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I writing an application that pushes data over an external service to some server. There is a defined structure that I have to use for this, and it looks like this:

class A {
    B *b; // Another class built the same principle
    C *c; // And another one
    ...
};

and it somewhere boils down to

class XY {
    double *some_val;
    std::string *another_val;
    ...
};

The problem I am facing is that I am only dealing with pointers of pointers of pointers if you will, and I haven't figured out yet what would be the best way of dealing with these structures.

I could handle memory management myself with new and delete, but I would have to do massive cleanup afterwards and chances that I forget to clean something up and my program leaks are too high in my opinion.

I could declare the classes locally and fill them up that way, but I would have to declare every variable beforehand then, so I have to analyze the class hierachy before I can do anything and after that it will still get really messy.

Smart pointers came in my mind as well, but since they are basically a class wrapping a pointer I would have to declare them beforehand as well, the advantages over the previous method seem to be small.

Does anyone know a smart and, most of all, readable/maintainable method to handle these massive pointer structures?

Update:

If anyone runs into the same problem, this is my approach now (though I still think it's messy!):

#include <boost/shared_ptr.hpp>
#include <boost/any.hpp>

class A {
    B *b_;
    double *d_;
};

int main() {
    std::vector<boost::any> vp;

    // Create instance of A
    vp.push_back(boost::shared_ptr<A>(new A));
    A *a = boost::any_cast<boost::shared_ptr<A> >(vp.back()).get();

    // Create instance of B in A
    vp.push_back(boost::shared_ptr<B>(new B));
    a->b_ = boost::any_cast<boost::shared_ptr<B> >(vp.back()).get();

    // etc.

    return 0;
}

Update 2:

#include <boost/shared_ptr.hpp>

typedef std::vector<boost::shared_ptr<void> > MemoryManager;

template <class T> T* create_managed(T *ptr, MemoryManager &memorymanager) {
    memorymanager.push_back(boost::shared_ptr<T>(ptr));
    return boost::static_pointer_cast<T>(memorymanager.back()).get();
}

int main() {
    MemoryManager mm;
    A *a = create_managed(new A, mm);
    a->b_ = create_managed(new B, mm);
    return 0;
}
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1  
Instead of boost::any, you might want to use shared_ptr<void>. –  Mankarse Feb 28 '12 at 14:00
    
@Mankarse Thanks a lot, that is really awesome. I updated my question with your suggestion. –  nijansen Mar 1 '12 at 12:31

2 Answers 2

up vote 5 down vote accepted

Consider using smart pointers, they have a big advantage:

To be smarter than regular pointers, smart pointers need to do things that regular pointers don't. What could these things be? Probably the most common bugs in C++ (and C) are related to pointers and memory management: dangling pointers, memory leaks, allocation failures and other joys. Having a smart pointer take care of these things and can save a lot of aspirin...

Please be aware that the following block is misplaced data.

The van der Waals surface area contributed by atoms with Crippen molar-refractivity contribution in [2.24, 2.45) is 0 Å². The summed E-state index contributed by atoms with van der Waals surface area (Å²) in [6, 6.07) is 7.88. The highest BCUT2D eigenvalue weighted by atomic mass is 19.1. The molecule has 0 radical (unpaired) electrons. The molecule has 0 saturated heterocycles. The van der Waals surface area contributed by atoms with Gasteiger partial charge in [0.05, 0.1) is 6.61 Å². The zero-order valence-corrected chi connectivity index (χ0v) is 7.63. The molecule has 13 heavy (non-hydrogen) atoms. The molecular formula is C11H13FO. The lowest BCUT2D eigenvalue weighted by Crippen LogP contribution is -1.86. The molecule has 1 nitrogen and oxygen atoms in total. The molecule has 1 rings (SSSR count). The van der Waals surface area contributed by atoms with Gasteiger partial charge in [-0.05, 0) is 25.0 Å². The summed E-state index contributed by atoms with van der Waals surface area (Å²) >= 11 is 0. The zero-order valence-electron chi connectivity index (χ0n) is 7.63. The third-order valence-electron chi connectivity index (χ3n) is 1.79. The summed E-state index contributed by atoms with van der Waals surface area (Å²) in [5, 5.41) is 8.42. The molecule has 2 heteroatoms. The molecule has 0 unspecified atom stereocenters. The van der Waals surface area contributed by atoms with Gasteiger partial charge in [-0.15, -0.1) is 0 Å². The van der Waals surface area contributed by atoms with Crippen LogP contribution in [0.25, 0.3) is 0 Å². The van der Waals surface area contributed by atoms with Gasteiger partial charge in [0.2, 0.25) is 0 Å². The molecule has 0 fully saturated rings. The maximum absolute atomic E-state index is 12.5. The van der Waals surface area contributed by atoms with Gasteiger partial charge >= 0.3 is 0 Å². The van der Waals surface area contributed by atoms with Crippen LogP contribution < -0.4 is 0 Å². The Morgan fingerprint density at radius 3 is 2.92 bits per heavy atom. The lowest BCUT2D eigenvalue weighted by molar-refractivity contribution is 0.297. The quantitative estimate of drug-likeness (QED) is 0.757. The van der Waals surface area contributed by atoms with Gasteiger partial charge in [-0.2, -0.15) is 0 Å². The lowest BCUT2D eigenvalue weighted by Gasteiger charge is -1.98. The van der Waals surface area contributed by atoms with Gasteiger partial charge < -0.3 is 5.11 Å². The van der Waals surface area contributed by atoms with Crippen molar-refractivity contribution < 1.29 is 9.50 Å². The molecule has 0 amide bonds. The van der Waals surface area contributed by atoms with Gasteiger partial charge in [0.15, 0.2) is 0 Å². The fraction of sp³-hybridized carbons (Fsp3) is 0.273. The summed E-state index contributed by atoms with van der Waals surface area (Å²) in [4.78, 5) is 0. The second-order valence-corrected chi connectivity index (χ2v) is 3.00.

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I have considered smartpointers and explained my reasons why I think they do not help here. Could you elaborate more? –  nijansen Feb 28 '12 at 12:29
    
@nijansen: The difference is that with smart pointers, the automatically-generated destructors for your classes destroy the smart pointers which in turn automatically free the objects pointed to when they become unreferenced. –  David Schwartz Feb 28 '12 at 12:31
    
Yes, I do understand how smart pointers work; my point is - smart pointers clean themselves up when they run out of scope, so I would have to declare every smart pointer beforehand and still have a massive and unreadable block of smart pointers (getting even messier with arrays of arrays of smart pointers...) and I don't see the advantage over declaring an instance of the class locally. –  nijansen Feb 28 '12 at 12:33
    
What about having a std::vector as a member of your main class to store all these pointers? –  karlphillip Feb 28 '12 at 12:35
    
I tried to construct this vector you are suggesting. I am using boost::shared_ptr, but I cannot do something like std::vector<boost::shared_ptr<> > - it requires a template parameter. boost::any could work, but then I'll have lots of working around again. I really like your idea though, can I do it with just one vector, or do I have to construct a vector for each class? –  nijansen Feb 28 '12 at 12:50

Smart pointers is what you need. There are a lot of their implementation, or you can write your own. Using them in proper way you don't have to care about deleting your classes.

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